Tandem Bicycles I Hear You Ask? You May Have to Buy Your Own
Years ago – and I really mean years ago, in 1979 – I cycled around Exeter with my brother Mike on a tandem bicycle, displaying placards for the Ecology party (which became The Green Party). It took a bit of getting used to, but it was great fun. All our leaflets fell off as we were crossing the river on Exe Bridges, but we weren’t even old enough to vote, so I don’t suppose it mattered too much.
So I sometimes wonder what we could do to encourage the use of tandem bicycles on our Chain Gang bike tours. Once, in Loubressac in the Dordogne, I was lucky enough to meet the owner of Bicycle Outfitters, a bike shop in Los Altos, Northern California.
He and his wife were on an incredible tandem, which looked like it had been hand-built for them by NASA. I can’t remember the make, but it was just amazing to look at. So why don’t we have any tandems on our Chain Gang bike tours?
Well, occasionally we have. Graham and Chris Daly have cycled with us often, and they always bring their own tandem. Even to Umbria, and that’s brave. And others have brought their own tandems along.
Supplying tandems is slightly problematic. Because you have two seats, it’s much harder to be able to offer tandems for rent – you don’t just have to cater for people who may be between 5’0″ and 6’6″, for example. You have to cater for every permutation of front-rider height and back-rider height – for example, if you assume a 5’4″ lady on the front, you need half-a-dozen tandems to cover the height permutations on the back. If it’s another lady on the back, with their relatively longer leg-length to height ratio, that’s another 3 or so bikes. It’s basically impossible.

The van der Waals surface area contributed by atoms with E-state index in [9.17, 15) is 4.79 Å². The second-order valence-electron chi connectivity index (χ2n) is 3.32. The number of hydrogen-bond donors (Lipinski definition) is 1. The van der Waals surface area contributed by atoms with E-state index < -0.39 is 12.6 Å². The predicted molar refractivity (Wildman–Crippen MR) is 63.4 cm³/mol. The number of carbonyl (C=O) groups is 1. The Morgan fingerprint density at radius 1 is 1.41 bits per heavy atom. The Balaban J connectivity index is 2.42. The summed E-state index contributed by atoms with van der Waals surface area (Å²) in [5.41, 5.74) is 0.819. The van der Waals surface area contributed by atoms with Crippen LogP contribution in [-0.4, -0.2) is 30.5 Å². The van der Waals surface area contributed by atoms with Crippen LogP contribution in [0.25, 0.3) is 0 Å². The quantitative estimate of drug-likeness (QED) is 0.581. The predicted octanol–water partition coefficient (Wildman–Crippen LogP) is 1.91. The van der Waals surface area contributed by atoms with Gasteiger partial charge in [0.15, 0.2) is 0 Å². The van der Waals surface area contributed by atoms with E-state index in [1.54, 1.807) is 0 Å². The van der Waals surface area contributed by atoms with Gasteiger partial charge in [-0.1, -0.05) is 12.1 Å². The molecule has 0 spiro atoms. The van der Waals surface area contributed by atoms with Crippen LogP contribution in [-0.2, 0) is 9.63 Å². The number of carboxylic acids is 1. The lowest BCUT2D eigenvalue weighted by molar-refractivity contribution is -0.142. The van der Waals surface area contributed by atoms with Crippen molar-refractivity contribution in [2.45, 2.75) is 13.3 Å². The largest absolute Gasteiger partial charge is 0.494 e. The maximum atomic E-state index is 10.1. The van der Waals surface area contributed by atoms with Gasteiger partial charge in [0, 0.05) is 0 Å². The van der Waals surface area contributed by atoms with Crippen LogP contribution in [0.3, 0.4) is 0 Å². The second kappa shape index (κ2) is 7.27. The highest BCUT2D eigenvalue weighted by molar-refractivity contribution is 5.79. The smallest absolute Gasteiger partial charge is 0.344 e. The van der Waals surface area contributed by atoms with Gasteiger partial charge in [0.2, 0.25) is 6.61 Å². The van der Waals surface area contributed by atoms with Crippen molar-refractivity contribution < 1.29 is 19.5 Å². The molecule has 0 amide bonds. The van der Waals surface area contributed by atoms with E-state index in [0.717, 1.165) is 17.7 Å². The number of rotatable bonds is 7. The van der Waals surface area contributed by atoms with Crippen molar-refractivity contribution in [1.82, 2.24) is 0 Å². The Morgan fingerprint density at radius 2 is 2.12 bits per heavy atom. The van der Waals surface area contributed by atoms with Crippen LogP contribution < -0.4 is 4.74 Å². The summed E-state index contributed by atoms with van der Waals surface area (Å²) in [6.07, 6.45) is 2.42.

People who want to ride tandems buy their own. If you want to rent one or buy one, you end up with a compromise that is acceptable, but not great. So we’ve never had our own tandems.
But we did once supply a tandem, and it was an occasion that made me very proud. We had a blind guy who wanted to come cycling with us. He can read our website through a special piece of software that he has, and he enjoys cycling. He chose our Bordeaux Winetrail, and came with a friend of his who is a regular cycling companion – she cycles in the front and he cycles at the back, pretty obvious.
It’s difficult to explain yourself to prospective customers sometimes. When I first spoke to Richard I was parked on the opposite side of the valley to Pitigliano in Tuscany, and in truth I had no idea whether we could source a tandem or not.
But instinctively you think “it’s my company, so I’m allowed to make undertakings, provided I am prepared to see them through”. So I said we could, because it struck that we should, and to my delight I found a guy in La Roque Gageac, on the banks of the Dordogne, who rented tandems.
Of course, Richard has to deal with this every day, and I’m sure attitudes like mine are patronising and unwelcome, but it thrilled me that we could say to a blind cyclist “come along, mate, we can sort stuff out”.
Richard and Rose, I’d love to hear from you, because I can’t for the life of me remember if we had any contact after your trip. But I hope you enjoyed it, and I think you’re terrific. If I could no longer see, I hope I’d find a way to be able to continue cycling, and could find a friend who would do it with me. I suspect it would be Andy Sinclair for me, my partner in crime on Audax trips around Devon, Dorset and Somerset.
Anyway, I hope we get the chance again to cycle with a visually impaired cyclist on a Chain Gang tour, and whatever we have to do to help, we will.